Brian Cox visited Plexal to host the 7th annual Science Summer School, which aims to inspire the next generation of British scientists and engineers. So we took the opportunity to ask Brian what inspired him...
For those of you not permanently glued to Twitter, I’m delighted to announce that September’s Infinity Festival has picked up another internal award at The University of Manchester, this time winning a Making a Difference Award for staff contribution to widening participation.
Based in the former Olympic Press and Broadcast Centre, Here East, London’s home for making, has created valuable regeneration in East London following four key directives: Education, Employment, Enterprise and Environment. It is a dedicated place for individuals and companies who embrace and pioneer cutting edge technology, share expertise and create products of tomorrow.
This year’s Science Summer School, hosted once again by Professor Brian Cox, OBE, proved to be more ambitious and more successful than ever before. Over 150 young participants enjoyed two days of ‘doing’ science at St. Paul’s Way Trust School in east London as well as at Here East in the Queen Elizabeth Olympic Park. The event finished with a highly successful fundraising evening at the top of the ArcelorMittal Orbit.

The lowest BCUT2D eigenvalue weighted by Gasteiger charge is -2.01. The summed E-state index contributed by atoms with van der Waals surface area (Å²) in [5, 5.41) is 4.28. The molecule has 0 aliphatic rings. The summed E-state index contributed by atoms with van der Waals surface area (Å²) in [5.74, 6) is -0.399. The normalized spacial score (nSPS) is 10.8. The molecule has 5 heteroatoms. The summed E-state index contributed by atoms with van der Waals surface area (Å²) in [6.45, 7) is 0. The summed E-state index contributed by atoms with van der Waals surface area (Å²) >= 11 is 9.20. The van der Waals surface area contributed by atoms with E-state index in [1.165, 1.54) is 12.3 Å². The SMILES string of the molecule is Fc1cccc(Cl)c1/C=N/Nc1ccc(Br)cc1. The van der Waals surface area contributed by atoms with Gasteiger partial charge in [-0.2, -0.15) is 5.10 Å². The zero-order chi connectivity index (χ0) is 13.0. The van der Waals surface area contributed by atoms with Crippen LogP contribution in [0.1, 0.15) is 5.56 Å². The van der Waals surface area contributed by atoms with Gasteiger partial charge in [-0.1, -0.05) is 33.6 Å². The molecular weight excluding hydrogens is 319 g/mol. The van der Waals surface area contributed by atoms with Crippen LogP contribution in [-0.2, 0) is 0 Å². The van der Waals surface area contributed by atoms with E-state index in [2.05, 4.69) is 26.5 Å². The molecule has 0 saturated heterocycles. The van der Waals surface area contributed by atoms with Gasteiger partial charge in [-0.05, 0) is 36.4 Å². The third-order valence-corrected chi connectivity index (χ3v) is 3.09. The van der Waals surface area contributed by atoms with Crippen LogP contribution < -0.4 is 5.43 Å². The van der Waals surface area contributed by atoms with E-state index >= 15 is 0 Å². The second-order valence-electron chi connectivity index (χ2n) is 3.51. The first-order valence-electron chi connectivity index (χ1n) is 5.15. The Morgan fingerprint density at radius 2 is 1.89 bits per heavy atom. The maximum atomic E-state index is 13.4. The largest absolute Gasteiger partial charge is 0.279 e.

The eminent scientist, writer and broadcaster Professor Brian Cox is passionate about inspiring future generations to enter his profession. In this exclusive article, he explains why Britain needs more Asian scientists, engineers, technologists and mathematicians.
The orchestra's participation in the St. Paul's Way annual street festival – at the high school's new £40 million building – is aligned with Lord Andrew Mawson's vision of blending entrepreneurship, culture, and education. In turn, the St. Paul's Way students presented the orchestra with a Philadelphia-themed mural.
Debate on 24th January 2013 tabled by Lord Mawson on the motion: To move that this House takes note of the role of communities, the arts and creative industries in delivering a lasting legacy to the Olympics, and of the lessons that can be learnt more broadly. Read full text here